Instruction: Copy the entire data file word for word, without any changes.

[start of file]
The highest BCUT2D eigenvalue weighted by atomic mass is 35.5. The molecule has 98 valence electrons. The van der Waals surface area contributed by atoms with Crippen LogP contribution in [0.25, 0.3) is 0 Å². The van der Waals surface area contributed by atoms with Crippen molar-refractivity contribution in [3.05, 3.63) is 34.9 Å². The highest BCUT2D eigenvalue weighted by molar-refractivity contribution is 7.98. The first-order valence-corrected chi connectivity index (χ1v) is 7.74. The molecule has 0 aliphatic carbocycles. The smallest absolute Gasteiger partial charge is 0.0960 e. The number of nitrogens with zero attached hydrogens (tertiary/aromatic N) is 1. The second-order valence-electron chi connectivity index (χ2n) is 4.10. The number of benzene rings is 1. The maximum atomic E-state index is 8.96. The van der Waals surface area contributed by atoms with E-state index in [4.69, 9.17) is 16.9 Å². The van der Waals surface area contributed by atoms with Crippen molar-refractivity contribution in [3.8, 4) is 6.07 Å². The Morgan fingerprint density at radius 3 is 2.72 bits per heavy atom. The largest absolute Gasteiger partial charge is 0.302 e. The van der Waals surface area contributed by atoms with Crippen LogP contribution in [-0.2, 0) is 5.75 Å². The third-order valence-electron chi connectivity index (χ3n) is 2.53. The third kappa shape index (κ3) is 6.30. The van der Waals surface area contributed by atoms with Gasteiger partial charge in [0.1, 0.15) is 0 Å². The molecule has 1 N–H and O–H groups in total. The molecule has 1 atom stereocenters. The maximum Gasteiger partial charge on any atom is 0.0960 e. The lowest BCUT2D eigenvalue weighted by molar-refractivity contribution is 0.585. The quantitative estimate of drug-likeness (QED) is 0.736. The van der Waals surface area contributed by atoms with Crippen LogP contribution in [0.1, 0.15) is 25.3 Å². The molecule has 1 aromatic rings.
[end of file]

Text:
The highest BCUT2D eigenvalue weighted by atomic mass is 35.5. The molecule has 98 valence electrons. The van der Waals surface area contributed by atoms with Crippen LogP contribution in [0.25, 0.3) is 0 Å². The van der Waals surface area contributed by atoms with Crippen molar-refractivity contribution in [3.05, 3.63) is 34.9 Å². The highest BCUT2D eigenvalue weighted by molar-refractivity contribution is 7.98. The first-order valence-corrected chi connectivity index (χ1v) is 7.74. The molecule has 0 aliphatic carbocycles. The smallest absolute Gasteiger partial charge is 0.0960 e. The number of nitrogens with zero attached hydrogens (tertiary/aromatic N) is 1. The second-order valence-electron chi connectivity index (χ2n) is 4.10. The number of benzene rings is 1. The maximum atomic E-state index is 8.96. The van der Waals surface area contributed by atoms with E-state index in [4.69, 9.17) is 16.9 Å². The van der Waals surface area contributed by atoms with Crippen molar-refractivity contribution in [3.8, 4) is 6.07 Å². The Morgan fingerprint density at radius 3 is 2.72 bits per heavy atom. The largest absolute Gasteiger partial charge is 0.302 e. The van der Waals surface area contributed by atoms with Crippen LogP contribution in [-0.2, 0) is 5.75 Å². The third-order valence-electron chi connectivity index (χ3n) is 2.53. The third kappa shape index (κ3) is 6.30. The van der Waals surface area contributed by atoms with Gasteiger partial charge in [0.1, 0.15) is 0 Å². The molecule has 1 N–H and O–H groups in total. The molecule has 1 atom stereocenters. The maximum Gasteiger partial charge on any atom is 0.0960 e. The lowest BCUT2D eigenvalue weighted by molar-refractivity contribution is 0.585. The quantitative estimate of drug-likeness (QED) is 0.736. The van der Waals surface area contributed by atoms with Crippen LogP contribution in [0.1, 0.15) is 25.3 Å². The molecule has 1 aromatic rings.